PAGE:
Before visiting China, my impression about China was – it is a large country, it is very advanced when it comes to infrastructure and technology, and it is a hard working country.
After visiting China, my impression about China just got multiplied by a factor of 10.
I visited Hangzhou, the capital of Zhejiang Province, and it is also the city where Asian Games are going to be conducted in 2022.
I was advised to get my hotel name (where I would be staying in Hangzhou) and it’s address written in Mandarin Chinese, because the probability of the cab drivers speaking/reading English is almost zero.
I landed in Hangzhou airport, came out of the airport and flagged a taxi to pick me up. I pronounced my hotel name and the driver didn’t respond. Then, I showed him the paper where my hotel name and address was written in Mandarin Chinese. The next sequence of events were interesting.
The cab driver had about seven smartphones – all are at least 5″ in screen size, and all of them were neatly attached to the windscreen. His car dashboard was like a cockpit with too many gadgets. He picked up one of the phone, simply read (spoke) the address, the taxi app recognised the address in split seconds in the first try itself, and without any buffer the app displayed a detailed route map from airport to the hotel. There was zero lag in the app, and zero glitch in technology. Entire process was blazing fast.
In India, we have pretty much two major on-demand taxi service companies – OLA, and UBER. In China, there are at least a dozen of them. Some of them are – Didi Dache, UBER, Kuaidadi, Yongche, Yaoyao Zhaoche, Dahuangfen, eHi and more. “Didi” in Chinese stands for “taxi”. The “map” service provider in the taxi app was powered by the country’s largest search engine – Baidu – famously referred as the Google of China.
The taxi market in China is so competitive that UBER finally had to merge with the top player – Didi Dache. In some of the taxi hailing apps, users (us) have to offer a tip (via app) to the taxi drivers to pick them up. Demand and supply relationship is healthy in China.
During my 42 km long drive from airport to hotel, I could notice at least 500 “MASSIVE” under construction buildings. Imagine Gurgaon city buildings or Bangalore’s ITPL that’s spanning for 20 kms long. It looked like the entire suburb was going to develop into a densely populated area. Since I don’t speak Mandarin, I couldn’t ask the driver what are these buildings for.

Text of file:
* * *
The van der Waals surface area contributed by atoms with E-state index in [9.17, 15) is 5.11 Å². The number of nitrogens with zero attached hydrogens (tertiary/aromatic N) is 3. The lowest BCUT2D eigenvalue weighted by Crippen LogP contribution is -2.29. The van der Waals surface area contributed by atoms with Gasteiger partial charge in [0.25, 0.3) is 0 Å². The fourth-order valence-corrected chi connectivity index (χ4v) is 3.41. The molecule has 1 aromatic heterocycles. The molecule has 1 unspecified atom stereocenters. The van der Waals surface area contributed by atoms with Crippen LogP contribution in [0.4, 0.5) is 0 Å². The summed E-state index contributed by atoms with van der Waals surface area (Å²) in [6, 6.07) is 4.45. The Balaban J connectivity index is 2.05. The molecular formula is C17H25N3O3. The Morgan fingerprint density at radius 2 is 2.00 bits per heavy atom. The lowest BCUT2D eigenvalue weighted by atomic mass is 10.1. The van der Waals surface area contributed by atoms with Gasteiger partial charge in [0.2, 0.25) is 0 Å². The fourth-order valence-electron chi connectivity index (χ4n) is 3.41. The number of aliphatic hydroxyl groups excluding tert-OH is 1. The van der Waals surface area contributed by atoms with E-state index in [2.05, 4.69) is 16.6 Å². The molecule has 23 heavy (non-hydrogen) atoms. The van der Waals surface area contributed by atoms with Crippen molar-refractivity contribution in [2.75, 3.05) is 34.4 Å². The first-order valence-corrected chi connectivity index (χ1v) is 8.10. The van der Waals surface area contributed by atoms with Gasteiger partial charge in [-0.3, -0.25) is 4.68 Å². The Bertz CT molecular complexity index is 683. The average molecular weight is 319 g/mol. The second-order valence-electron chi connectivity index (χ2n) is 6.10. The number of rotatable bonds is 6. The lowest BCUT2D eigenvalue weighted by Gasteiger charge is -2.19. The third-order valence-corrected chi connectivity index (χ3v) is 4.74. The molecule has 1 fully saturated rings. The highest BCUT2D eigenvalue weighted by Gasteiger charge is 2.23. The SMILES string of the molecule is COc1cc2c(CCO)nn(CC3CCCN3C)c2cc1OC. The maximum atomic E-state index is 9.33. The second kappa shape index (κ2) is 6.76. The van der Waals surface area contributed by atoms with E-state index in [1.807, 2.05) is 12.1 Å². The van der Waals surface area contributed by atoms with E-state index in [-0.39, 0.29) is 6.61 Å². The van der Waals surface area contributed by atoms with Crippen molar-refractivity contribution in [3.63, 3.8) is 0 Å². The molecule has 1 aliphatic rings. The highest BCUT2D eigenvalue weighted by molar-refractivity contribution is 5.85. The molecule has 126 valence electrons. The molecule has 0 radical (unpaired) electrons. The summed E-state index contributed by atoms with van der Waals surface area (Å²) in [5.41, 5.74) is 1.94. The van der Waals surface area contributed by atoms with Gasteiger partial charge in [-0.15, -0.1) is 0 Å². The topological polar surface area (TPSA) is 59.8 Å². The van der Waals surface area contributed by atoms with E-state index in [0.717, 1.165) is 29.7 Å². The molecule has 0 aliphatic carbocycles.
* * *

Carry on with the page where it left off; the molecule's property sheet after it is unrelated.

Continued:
Also, I could hardly see anything written anywhere in English. Only large buildings (perhaps, companies) had their building names written in English.
For a traveller, without knowing basic spoken words of Mandarin Chinese, exploring China is very tough. The local map app displays everything in Chinese. So, the only way to traverse China is to keep looking out for a local who speaks English.
China is no less to India when it comes to traffic jam. When it comes to cleanliness of the place in general, I found Hangzhou to be a decently clean city.
I stayed at Han Yue Hotel in Hangzhou. The hotel rooms were neat and great. As expected, breakfast buffet had only Chinese food items.
The next day, I went out to explore the city (more on this in later article), and when I came back to my hotel room, I noticed something weird. As soon as I opened the door, there were 4-5 business cards on the floor. I curiously picked them up, because I could see few English letters there. Finally, all cards had details of local call girls and their contact details. The average daily room rate in Han Yue Hotel was Rs 5,000, I was surprised to see that even a mid-segment hotel like this allows someone to slide in call girl cards in all of their rooms.
When it comes to internet access in China, all major international B2C websites (like Facebook, Google, Twitter) are blocked, so one has to buy a proxy software like i did for about USD 20, to access these sites. Until I bought this proxy software, I was browsing through Youku (YouTube version of China) to see if there are any Indian videos available and to my surprise, I found only countable number of videos. Note: Youku is blocked in India 🙂